The European Economy and Overseas Trade in the Sixteenth Century

  • David Maland


The clearest evidence of a universal rise in food prices throughout the sixteenth century is provided in the records of the market sales of wheat. Naturally enough where wheat was produced for export, as in Poland, prices were low; in the Mediterranean region where wheat was imported they were high. In every region, however, the figures for the sales of wheat, averaged out over five-yearly periods, indicated a general and persistent rise (see figure 1). In Valencia the price rose from forty grammes of silver, the hectolitre, to a peak of one hundred and forty grammes, in Lwow from five to thirty, and in Paris, a special case perhaps as an expanding capital city, from twenty to one hundred and twenty. Overall the price had risen nearly five-fold by the end of the sixteenth century and a similar trend is recorded in the sales of meat, beer, wine and other foodstuffs. Manufactured goods on the other hand rose by only half this rate.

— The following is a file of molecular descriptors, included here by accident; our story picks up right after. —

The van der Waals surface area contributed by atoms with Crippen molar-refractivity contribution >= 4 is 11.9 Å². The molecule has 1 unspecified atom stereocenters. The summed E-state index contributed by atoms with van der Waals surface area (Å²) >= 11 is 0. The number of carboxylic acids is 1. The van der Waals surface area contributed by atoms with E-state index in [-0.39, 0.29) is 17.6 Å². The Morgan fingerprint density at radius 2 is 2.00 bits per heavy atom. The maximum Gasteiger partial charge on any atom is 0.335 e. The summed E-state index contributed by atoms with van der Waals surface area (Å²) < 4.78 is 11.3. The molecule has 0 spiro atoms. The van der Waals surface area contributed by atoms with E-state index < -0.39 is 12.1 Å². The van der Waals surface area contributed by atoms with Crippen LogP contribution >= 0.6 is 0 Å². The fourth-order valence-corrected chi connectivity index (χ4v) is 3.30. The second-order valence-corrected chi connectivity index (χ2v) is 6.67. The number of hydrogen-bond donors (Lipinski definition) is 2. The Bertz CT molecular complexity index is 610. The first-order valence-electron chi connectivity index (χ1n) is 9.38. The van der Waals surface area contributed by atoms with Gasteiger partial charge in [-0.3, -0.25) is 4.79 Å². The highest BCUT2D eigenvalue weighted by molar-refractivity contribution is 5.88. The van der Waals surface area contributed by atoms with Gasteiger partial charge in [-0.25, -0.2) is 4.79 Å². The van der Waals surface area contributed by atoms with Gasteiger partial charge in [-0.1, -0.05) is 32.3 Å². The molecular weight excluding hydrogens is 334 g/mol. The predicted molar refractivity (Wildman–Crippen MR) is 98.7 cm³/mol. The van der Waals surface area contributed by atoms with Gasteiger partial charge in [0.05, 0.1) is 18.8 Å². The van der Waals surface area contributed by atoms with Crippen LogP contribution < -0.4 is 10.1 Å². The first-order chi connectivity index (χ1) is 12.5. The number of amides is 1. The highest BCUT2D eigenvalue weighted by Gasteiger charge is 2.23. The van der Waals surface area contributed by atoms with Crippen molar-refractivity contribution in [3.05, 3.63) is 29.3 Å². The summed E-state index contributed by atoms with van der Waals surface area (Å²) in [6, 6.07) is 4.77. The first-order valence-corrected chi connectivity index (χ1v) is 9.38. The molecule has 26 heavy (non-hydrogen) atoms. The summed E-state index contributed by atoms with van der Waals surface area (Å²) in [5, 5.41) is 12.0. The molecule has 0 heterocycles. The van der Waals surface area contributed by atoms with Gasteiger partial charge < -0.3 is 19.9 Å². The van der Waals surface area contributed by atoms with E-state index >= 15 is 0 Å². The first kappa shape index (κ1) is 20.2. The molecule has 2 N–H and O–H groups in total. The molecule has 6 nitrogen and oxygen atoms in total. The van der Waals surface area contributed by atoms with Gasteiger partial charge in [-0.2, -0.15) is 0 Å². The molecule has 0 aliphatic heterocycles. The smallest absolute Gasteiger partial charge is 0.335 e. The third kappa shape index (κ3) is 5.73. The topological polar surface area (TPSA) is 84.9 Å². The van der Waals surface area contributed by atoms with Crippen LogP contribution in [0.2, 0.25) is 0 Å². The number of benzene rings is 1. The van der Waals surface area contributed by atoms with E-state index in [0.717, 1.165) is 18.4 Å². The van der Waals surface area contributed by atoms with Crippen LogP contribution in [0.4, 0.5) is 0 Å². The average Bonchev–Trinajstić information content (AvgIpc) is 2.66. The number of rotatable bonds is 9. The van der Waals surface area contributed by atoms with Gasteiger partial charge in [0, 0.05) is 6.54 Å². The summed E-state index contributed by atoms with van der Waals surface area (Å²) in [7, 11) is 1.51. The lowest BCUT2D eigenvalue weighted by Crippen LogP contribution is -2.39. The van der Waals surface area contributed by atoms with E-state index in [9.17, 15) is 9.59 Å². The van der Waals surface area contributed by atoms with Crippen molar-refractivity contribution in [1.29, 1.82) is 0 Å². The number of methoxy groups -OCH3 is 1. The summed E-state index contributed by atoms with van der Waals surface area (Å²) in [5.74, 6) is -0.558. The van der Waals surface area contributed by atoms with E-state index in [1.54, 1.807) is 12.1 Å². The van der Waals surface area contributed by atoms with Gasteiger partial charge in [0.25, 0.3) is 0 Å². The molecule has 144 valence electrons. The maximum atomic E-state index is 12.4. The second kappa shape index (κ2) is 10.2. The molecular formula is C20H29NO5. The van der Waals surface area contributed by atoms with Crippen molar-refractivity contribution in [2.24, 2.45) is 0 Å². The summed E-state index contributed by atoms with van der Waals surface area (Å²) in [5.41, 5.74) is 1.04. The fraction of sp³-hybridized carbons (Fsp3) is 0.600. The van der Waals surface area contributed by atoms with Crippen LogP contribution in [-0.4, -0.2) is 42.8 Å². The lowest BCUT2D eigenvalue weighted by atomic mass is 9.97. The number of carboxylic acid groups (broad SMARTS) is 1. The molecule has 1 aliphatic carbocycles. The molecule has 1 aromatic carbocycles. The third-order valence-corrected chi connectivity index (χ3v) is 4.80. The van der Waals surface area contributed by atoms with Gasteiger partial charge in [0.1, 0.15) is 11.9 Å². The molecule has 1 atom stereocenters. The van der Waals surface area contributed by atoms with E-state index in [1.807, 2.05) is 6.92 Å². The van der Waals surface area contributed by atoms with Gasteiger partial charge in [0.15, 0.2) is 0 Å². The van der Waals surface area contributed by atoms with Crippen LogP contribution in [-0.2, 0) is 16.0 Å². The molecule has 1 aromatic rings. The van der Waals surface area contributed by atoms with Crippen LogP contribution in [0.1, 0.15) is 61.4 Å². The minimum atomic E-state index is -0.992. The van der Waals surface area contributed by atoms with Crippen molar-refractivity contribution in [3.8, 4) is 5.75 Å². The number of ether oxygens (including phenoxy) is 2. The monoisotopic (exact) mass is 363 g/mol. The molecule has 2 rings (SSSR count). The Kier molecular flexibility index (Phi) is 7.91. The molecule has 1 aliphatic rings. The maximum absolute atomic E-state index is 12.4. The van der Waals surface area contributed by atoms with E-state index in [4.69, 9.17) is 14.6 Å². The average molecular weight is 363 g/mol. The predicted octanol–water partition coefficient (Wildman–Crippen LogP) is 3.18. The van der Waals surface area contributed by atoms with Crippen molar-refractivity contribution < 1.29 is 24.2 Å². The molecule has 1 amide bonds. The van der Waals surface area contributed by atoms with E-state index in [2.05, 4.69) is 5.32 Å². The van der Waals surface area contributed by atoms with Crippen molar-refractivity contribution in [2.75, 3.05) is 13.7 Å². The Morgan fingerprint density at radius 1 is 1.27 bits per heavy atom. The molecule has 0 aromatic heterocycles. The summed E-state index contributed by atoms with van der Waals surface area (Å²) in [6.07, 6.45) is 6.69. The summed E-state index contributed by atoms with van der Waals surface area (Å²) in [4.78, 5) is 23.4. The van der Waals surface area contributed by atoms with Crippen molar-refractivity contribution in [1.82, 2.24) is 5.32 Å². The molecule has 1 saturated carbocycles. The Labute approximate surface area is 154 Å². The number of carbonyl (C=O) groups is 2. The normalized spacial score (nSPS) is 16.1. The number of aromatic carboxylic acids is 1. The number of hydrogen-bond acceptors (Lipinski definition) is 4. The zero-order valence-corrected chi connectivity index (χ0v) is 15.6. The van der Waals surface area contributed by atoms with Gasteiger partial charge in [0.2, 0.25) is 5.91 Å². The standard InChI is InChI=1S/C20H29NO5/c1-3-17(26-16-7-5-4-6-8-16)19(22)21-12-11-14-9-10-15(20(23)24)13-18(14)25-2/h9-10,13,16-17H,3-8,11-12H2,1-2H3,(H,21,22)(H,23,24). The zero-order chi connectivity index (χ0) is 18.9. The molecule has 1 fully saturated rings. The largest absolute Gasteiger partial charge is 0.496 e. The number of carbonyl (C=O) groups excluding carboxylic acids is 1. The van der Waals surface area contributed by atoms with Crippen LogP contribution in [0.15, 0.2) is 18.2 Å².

The movement of wheat prices 1450–1600


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Copyright information

© David Maland 1982

Authors and Affiliations

  • David Maland
    • 1
  1. 1.Manchester Grammar SchoolUK

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